“And there He was, holding what looked like a Matzoh in His hand. And I asked Him, ‘My Lord, why are you holding a Matzoh?’ to which he looked directly at me, and said, ‘It is not a Matzoh. It is Kol HaOilum Kooloh. And I am holding it because I am hungry!’ He then spread date jam on the Matzoh, and proceeded to eat it. It was at that point that I realized that Hakadoshboruchhu is less concerned about Klal Yisroel and the rest of the world than he is about having a nice snack. So from that point on I gave up on understanding the Aleph Baiz and started meditating on fresh fruit.” Unquote.

It is believed that this passage was critical in the formulation of the MAHARSHAL’s famous introduction to the Chuchmas Shloimoi. In introducing his Sefer, which focuses on identifying and correcting textual errors within the Talmud, the MAHARSHAL writes, “It is high time someone has taken upon himself the task of correcting all of these mistakes in the various manuscripts. Aimishteh knows He isn’t about to do it; He actually enjoys watching us create silly new Halachois and Chumras based on incorrect readings of the Gemara. Frankly, the Reboinoisheloilum likes to play with human beings the same way a boy pulls the wings off a fly.”

So what do these quotes have to do with the basic questions we are addressing: The fundamental inequalities of the world, and the role of Klal Yisroel? Very simple, you mechutziff! In the minds of Abulafia and the MAHARSHAL, the Reboinoisheloilum is disinterested in the day-to-day workings of the world, and that disinterest leads to inherent inequality. And perhaps, in their minds, that inequality falls in favor of Klal Yisroel because of Hakadoshboruchhu’s grand design for His Chosen, as well a few timely investments in the energy markets and several networking stocks.

However, there are two things we must keep in mind: The House of Saud and your great-grandfather. What’s Pshat?

If we were to identify a single group that is devout and universally enjoys all the benefits of wealth in our day and age, it is not Klal Yisroel, It is the House of Saud, the royal family of Saudi Arabia. However, I do not personally believe that the House of Saud is enjoying the Aimishteh’s material rewards for practicing strict Wahhabism. After all – the Gemara never mentioned Wahhabism, so, eppis, how can it be important to the Reboinoisheloilum? These guys don’t even filter their water for crustaceans or eat cholent on Shabbos!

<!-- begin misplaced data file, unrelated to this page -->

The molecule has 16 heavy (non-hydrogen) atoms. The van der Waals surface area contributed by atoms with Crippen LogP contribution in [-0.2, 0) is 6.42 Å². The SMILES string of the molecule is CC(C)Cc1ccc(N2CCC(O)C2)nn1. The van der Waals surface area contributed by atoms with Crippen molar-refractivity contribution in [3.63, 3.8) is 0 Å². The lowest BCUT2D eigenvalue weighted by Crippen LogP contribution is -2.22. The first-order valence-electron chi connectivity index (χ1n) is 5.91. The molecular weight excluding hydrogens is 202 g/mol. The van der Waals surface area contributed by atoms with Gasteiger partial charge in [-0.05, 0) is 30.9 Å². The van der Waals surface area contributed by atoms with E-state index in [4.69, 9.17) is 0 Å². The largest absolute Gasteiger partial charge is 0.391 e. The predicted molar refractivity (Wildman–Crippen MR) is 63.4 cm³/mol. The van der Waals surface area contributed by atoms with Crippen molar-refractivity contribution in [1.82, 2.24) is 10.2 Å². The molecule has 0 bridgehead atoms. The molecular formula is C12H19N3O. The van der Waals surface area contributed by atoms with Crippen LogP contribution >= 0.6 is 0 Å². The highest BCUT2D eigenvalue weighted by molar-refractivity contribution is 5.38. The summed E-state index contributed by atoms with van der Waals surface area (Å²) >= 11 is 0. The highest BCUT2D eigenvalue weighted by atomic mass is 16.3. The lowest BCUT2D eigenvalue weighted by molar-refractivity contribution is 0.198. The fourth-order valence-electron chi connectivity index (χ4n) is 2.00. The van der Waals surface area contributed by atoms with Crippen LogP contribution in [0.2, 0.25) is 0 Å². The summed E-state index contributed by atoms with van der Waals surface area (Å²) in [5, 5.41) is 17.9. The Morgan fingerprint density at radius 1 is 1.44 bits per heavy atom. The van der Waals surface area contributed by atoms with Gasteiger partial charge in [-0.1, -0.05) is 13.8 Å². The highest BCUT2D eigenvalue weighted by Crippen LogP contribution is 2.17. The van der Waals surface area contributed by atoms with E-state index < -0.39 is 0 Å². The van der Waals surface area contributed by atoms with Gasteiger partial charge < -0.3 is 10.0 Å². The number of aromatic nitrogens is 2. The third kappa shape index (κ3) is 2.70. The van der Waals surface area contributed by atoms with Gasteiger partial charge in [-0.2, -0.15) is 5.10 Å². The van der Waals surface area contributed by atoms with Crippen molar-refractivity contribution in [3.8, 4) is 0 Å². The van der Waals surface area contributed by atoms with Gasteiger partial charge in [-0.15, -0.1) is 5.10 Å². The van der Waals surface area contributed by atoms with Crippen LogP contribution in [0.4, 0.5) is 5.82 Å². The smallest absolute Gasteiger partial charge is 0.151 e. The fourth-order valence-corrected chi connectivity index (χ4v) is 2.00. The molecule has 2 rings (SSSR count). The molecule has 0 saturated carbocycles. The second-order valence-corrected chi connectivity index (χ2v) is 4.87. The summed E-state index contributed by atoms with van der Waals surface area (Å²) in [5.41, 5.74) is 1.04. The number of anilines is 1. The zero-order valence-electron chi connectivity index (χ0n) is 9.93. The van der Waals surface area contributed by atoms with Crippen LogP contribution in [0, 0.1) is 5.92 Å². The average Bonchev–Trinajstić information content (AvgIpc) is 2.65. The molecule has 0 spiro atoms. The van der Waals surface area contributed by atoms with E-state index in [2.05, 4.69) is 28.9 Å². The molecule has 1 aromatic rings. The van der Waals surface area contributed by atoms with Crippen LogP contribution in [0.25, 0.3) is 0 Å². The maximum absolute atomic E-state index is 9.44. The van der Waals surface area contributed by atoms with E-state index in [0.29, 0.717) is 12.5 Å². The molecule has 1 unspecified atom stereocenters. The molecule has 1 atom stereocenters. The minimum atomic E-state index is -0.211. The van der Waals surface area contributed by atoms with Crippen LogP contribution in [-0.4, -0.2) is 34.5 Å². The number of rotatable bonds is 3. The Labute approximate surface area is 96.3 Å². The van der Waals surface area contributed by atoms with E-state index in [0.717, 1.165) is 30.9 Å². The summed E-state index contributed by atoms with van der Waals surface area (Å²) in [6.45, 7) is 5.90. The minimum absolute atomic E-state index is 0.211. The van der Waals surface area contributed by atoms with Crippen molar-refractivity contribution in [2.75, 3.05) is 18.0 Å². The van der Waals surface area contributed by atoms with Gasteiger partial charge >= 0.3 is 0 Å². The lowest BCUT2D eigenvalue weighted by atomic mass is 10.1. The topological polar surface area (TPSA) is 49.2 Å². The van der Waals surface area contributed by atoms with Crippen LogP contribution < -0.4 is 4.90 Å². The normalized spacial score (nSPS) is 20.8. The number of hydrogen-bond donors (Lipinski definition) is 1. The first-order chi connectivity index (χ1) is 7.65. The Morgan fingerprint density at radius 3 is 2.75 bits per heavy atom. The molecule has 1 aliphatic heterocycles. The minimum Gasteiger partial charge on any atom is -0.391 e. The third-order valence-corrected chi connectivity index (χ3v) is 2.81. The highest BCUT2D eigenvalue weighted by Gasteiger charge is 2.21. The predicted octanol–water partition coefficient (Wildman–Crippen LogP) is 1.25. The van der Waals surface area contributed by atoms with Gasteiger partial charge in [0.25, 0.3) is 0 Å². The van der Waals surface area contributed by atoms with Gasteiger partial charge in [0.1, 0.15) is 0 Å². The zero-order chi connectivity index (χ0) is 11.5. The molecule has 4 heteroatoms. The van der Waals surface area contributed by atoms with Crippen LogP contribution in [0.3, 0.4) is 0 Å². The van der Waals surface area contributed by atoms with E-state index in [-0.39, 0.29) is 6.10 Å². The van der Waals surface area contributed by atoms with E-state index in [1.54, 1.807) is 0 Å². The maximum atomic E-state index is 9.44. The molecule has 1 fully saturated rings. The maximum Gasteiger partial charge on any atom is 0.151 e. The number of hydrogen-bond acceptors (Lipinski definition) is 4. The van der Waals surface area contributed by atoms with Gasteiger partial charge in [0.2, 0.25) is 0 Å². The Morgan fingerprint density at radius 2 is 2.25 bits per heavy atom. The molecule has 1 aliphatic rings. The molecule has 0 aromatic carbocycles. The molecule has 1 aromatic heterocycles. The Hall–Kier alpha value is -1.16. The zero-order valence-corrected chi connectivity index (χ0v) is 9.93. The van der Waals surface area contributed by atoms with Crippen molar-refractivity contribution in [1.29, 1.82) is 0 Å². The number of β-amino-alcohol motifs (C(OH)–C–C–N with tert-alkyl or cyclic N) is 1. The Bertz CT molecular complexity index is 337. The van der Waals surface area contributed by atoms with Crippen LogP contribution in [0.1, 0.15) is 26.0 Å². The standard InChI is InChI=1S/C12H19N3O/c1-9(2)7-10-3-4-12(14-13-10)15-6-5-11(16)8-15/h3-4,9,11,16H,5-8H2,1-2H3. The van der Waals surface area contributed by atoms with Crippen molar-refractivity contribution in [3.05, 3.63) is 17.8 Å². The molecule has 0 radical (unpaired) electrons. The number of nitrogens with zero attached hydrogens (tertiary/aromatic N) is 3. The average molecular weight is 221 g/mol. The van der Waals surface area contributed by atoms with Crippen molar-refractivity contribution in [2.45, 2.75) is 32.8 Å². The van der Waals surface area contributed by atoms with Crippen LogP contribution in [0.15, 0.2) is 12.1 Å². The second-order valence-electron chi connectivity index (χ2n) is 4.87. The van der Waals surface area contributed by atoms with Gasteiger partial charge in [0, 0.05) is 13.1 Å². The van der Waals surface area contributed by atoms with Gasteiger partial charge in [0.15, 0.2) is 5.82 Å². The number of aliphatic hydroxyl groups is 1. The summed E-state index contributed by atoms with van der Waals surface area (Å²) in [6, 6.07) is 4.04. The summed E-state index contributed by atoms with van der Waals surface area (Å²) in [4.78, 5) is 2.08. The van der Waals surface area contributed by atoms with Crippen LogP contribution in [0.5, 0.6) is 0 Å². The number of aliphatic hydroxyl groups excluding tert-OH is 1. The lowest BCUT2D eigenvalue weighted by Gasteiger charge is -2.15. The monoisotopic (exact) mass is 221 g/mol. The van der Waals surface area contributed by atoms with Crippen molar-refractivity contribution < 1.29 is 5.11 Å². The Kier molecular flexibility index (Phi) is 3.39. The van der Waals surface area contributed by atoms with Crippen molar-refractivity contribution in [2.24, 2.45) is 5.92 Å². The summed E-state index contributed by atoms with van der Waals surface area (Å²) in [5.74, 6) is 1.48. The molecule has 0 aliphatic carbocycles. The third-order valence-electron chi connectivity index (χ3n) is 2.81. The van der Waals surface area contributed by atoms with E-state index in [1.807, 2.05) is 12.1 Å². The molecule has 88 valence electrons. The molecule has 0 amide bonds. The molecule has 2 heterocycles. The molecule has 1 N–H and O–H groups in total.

Now, with regard to your great-grandfather, I know you think that he drove a Lexis, worked on the Polish or Moroccan equivalent of Wall Street, and had a wife with a shaytel made out of the finest hair from the Belgian Congo. But, to be honest with you, unless your last name is Rothschild, he probably ate potatoes everyday, if he was lucky, owned one pair of tattered shoes, and sewed on buttons for a living. He also lived in a community rife with disease and subject to pogroms, just for an occasional change of pace. I don’t know about your great-grandfather, but mine wasn’t so much better off than the Aluvei HaChaim – the miserables – of India. Consequently, the fact that Klal Yisroel at this moment in history enjoys relative security and economic stability is something that we should appreciate. But we should not take it for granted, or look without empathy on the sufferings of others.

Now, with regard to the role of Klal Yisroel, I would like to point to the explanation of the Ari Zahl, who viewed Hakadoshboruchhu as being in a form of Galus from Klal Yisroel due to a cosmic accident at the time of creation (the Shattering of the Vessels), and it is up to Klal Yisroel to rescue the Holy Sparks from the evil Klipois in order to restore the world to its intended perfect state. Think of this as trying to get your girlfriend’s bra off while making out in a parked car (a distant memory for many of us who have dedicated our lives to Toirah and Mitzvois, and to monogamy): It takes great exertion to restore your girlfriend to her natural state. She may not even be helpful. But the rewards are plentiful, especially if she is a C cup or greater.